The real nature of the conflict between Israel and the Moslem World
Iranian Supreme Leader Ayatollah Ali Khamenei spoke at the meeting on Non-Aligned Nations and in front of delegates from 120 nations including UN Secretary General Ban Ki-Moon said that Israel usurped Arab land and killed and tortured thousands of innocents. No one objected to his statements.
It is time to remind ourselves of the real nature of the Moslem/Arab Israel conflict. It can be described briefly by placing it in its proper historic and geopolitical perspective.
Nagib Azoury, an Christian Arab nationalist, wrote in his book The Awakening of the Arab Nation (1905):
“Two important phenomena of the same nature but nevertheless opposed which have not yet attracted attention manifest themselves at this time in Asiatic Turkey. They are the awakening of the Arab nation and the latent efforts of the Jews to reconstitute the ancient monarchy of Israel on a very large scale. These two movements are destined to fight each other until one prevails over the other. Upon the final outcome of that battle between these two peoples representing opposing principles, the fate of the entire world depends.”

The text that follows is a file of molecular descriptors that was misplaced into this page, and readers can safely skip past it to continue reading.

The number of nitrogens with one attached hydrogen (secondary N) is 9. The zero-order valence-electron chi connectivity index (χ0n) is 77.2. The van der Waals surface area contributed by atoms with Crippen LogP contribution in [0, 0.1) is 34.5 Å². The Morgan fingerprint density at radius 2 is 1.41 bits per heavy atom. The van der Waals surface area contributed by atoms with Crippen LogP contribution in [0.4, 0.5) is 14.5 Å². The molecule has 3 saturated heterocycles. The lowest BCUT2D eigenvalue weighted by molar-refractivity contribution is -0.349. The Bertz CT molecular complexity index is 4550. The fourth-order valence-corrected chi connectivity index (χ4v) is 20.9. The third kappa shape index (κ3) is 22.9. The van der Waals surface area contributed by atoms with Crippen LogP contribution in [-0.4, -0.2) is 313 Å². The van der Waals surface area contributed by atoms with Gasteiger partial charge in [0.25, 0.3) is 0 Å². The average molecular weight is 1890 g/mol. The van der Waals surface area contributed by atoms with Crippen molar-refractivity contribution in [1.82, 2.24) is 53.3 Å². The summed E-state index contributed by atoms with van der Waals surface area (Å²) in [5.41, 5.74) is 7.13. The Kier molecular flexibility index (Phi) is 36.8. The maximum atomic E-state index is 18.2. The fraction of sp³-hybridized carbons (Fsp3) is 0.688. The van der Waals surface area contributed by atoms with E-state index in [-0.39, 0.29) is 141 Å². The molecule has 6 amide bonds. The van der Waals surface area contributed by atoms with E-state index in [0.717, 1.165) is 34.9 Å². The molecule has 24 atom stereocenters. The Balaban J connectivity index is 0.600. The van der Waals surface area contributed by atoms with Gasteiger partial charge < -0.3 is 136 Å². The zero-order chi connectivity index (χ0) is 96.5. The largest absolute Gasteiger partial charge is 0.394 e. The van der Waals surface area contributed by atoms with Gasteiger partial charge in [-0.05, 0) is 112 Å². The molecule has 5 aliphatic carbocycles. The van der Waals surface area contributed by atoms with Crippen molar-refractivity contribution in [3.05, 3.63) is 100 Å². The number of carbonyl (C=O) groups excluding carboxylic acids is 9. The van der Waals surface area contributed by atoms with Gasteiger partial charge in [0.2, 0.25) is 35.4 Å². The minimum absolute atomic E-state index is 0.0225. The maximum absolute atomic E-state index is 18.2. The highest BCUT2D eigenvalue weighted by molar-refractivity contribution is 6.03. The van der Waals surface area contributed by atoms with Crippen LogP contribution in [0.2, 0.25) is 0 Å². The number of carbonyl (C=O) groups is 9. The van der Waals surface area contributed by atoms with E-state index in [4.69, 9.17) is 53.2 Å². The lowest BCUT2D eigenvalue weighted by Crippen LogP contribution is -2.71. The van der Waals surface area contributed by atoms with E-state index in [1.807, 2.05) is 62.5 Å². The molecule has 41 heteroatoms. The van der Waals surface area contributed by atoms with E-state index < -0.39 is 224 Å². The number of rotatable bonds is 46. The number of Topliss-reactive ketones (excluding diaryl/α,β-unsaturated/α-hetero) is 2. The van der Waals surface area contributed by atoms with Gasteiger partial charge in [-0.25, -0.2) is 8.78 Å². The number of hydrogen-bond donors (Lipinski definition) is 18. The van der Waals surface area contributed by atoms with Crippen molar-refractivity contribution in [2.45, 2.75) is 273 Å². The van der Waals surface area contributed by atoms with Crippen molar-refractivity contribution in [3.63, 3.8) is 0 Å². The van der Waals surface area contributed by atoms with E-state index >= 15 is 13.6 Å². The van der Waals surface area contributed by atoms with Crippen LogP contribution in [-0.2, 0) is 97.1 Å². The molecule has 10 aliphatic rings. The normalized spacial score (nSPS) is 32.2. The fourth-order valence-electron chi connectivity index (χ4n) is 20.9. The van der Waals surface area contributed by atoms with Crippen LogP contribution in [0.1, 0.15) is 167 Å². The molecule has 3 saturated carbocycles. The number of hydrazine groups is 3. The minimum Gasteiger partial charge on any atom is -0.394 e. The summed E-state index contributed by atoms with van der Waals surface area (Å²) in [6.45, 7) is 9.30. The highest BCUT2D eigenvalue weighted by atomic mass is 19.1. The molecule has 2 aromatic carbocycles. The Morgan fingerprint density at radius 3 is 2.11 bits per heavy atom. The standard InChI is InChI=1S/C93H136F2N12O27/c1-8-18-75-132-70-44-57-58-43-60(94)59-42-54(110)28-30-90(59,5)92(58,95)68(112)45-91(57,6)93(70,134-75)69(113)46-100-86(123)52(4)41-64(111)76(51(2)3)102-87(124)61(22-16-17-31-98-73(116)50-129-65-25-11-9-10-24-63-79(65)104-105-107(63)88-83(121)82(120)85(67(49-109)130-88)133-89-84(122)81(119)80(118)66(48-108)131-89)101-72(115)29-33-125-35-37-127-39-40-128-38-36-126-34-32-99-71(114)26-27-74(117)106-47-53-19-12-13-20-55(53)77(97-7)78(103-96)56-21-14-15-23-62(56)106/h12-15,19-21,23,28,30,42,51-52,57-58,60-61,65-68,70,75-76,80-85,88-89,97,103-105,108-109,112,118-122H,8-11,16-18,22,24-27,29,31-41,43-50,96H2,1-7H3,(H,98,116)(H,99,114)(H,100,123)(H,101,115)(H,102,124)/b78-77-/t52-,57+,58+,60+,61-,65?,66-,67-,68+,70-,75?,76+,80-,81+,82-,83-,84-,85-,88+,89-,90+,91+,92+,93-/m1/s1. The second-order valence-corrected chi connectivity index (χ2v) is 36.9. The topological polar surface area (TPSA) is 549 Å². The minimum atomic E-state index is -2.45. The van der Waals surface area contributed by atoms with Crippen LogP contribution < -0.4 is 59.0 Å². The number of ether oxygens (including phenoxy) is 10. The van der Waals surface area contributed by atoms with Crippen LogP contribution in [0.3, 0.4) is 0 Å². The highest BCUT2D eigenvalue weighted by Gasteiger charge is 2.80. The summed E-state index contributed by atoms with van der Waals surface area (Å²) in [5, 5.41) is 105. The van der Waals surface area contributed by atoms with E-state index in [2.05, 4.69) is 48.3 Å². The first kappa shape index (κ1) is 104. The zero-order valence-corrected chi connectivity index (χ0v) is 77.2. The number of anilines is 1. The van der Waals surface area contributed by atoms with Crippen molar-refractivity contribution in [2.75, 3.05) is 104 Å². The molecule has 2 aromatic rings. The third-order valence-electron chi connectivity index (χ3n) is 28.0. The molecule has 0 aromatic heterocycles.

In 1994, two leading spokesmen for the Moslem position made typical statements indicating that absolutely nothing has changed since Azoury’s prescient remarks almost a century ago. Ibrahim Ghawshal, head of Hamas in Jordan said:
“We think that the conflict between Arabs and Jews, between Muslims and Jews, is a cultural conflict that will continue to rage throughout all time.”
Sayyid Muhammed Husayn Fadlallah, spiritual head of Hisballah in Lebanon noted that:
“The struggle against the Jews in which Muslims are engaged is a continuation of the old struggle of the Muslims against the Jews’ conspiracy against Islam. Israel is not merely a group that established a state at the expense of a people. It is a group which wants to establish Jewish culture at the expense of Arab culture.”
The realistic Jewish response to the Arab attitude was expressed pithily by Arthur Ruppin, a Zionist leader, in 1936:
“The Arabs do not agree to our venture. If we want to continue our work in Eretz Israel against their desires, there is no alternative but that lives will be lost. It is our destiny to be in a continual state of warfare with the Arabs. This situation may well be undesirable but such is the reality.”
Thus, Arab hostility to Israel is not based upon any action or inaction on the part of the Jewish state. It is fundamental to the Arab/Moslem belief and self image. As such, it does not lend itself to the types of conflict resolution that are so favored by the Western world.
This is extremely difficult for the Western secular and rationalist world to accept since it finds it almost impossible to posit spiritual passions as independent primary forces in history. Yet they can be and in the Middle East, unfortunately, they actually are.